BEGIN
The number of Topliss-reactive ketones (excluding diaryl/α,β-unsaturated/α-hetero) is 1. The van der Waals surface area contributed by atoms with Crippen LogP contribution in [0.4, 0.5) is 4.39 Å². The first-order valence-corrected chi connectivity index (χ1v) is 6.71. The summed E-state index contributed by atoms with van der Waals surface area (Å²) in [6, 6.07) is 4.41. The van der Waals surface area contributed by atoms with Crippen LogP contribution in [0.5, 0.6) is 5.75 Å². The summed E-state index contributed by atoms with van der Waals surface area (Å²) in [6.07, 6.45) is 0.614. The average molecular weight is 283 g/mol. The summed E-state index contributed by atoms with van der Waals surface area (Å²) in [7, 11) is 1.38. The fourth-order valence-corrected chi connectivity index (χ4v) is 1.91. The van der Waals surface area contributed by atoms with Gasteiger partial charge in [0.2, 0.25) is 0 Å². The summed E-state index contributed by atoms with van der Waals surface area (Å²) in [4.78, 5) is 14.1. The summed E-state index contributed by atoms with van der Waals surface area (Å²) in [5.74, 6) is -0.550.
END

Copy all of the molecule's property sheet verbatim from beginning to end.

The number of Topliss-reactive ketones (excluding diaryl/α,β-unsaturated/α-hetero) is 1. The van der Waals surface area contributed by atoms with Crippen LogP contribution in [0.4, 0.5) is 4.39 Å². The first-order valence-corrected chi connectivity index (χ1v) is 6.71. The summed E-state index contributed by atoms with van der Waals surface area (Å²) in [6, 6.07) is 4.41. The van der Waals surface area contributed by atoms with Crippen LogP contribution in [0.5, 0.6) is 5.75 Å². The summed E-state index contributed by atoms with van der Waals surface area (Å²) in [6.07, 6.45) is 0.614. The average molecular weight is 283 g/mol. The summed E-state index contributed by atoms with van der Waals surface area (Å²) in [7, 11) is 1.38. The fourth-order valence-corrected chi connectivity index (χ4v) is 1.91. The van der Waals surface area contributed by atoms with Gasteiger partial charge in [0.2, 0.25) is 0 Å². The summed E-state index contributed by atoms with van der Waals surface area (Å²) in [4.78, 5) is 14.1. The summed E-state index contributed by atoms with van der Waals surface area (Å²) in [5.74, 6) is -0.550.